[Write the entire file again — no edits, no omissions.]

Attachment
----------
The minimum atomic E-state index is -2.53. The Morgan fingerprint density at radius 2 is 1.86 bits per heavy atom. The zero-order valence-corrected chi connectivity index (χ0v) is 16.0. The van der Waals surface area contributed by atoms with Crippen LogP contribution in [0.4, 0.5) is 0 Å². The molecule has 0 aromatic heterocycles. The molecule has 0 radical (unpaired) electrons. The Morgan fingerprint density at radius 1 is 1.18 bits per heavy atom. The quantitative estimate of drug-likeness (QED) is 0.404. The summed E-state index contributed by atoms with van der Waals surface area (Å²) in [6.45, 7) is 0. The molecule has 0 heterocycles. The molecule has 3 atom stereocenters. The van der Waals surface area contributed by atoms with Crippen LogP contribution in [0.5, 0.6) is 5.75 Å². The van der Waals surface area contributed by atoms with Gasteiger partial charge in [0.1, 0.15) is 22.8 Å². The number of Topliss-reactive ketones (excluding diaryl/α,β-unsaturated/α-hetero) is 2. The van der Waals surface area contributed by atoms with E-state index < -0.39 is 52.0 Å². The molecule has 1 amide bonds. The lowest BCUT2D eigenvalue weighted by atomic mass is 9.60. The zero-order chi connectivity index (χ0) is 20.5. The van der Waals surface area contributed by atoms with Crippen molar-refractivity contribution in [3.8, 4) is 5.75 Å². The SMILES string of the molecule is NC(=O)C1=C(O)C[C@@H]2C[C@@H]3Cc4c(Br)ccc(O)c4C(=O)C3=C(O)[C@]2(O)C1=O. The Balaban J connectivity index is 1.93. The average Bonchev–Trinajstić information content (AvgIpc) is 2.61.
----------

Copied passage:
The minimum atomic E-state index is -2.53. The Morgan fingerprint density at radius 2 is 1.86 bits per heavy atom. The zero-order valence-corrected chi connectivity index (χ0v) is 16.0. The van der Waals surface area contributed by atoms with Crippen LogP contribution in [0.4, 0.5) is 0 Å². The molecule has 0 aromatic heterocycles. The molecule has 0 radical (unpaired) electrons. The Morgan fingerprint density at radius 1 is 1.18 bits per heavy atom. The quantitative estimate of drug-likeness (QED) is 0.404. The summed E-state index contributed by atoms with van der Waals surface area (Å²) in [6.45, 7) is 0. The molecule has 0 heterocycles. The molecule has 3 atom stereocenters. The van der Waals surface area contributed by atoms with Crippen LogP contribution in [0.5, 0.6) is 5.75 Å². The van der Waals surface area contributed by atoms with Gasteiger partial charge in [0.1, 0.15) is 22.8 Å². The number of Topliss-reactive ketones (excluding diaryl/α,β-unsaturated/α-hetero) is 2. The van der Waals surface area contributed by atoms with E-state index < -0.39 is 52.0 Å². The molecule has 1 amide bonds. The lowest BCUT2D eigenvalue weighted by atomic mass is 9.60. The zero-order chi connectivity index (χ0) is 20.5. The van der Waals surface area contributed by atoms with Crippen molar-refractivity contribution in [3.8, 4) is 5.75 Å². The SMILES string of the molecule is NC(=O)C1=C(O)C[C@@H]2C[C@@H]3Cc4c(Br)ccc(O)c4C(=O)C3=C(O)[C@]2(O)C1=O. The Balaban J connectivity index is 1.93. The average Bonchev–Trinajstić information content (AvgIpc) is 2.61.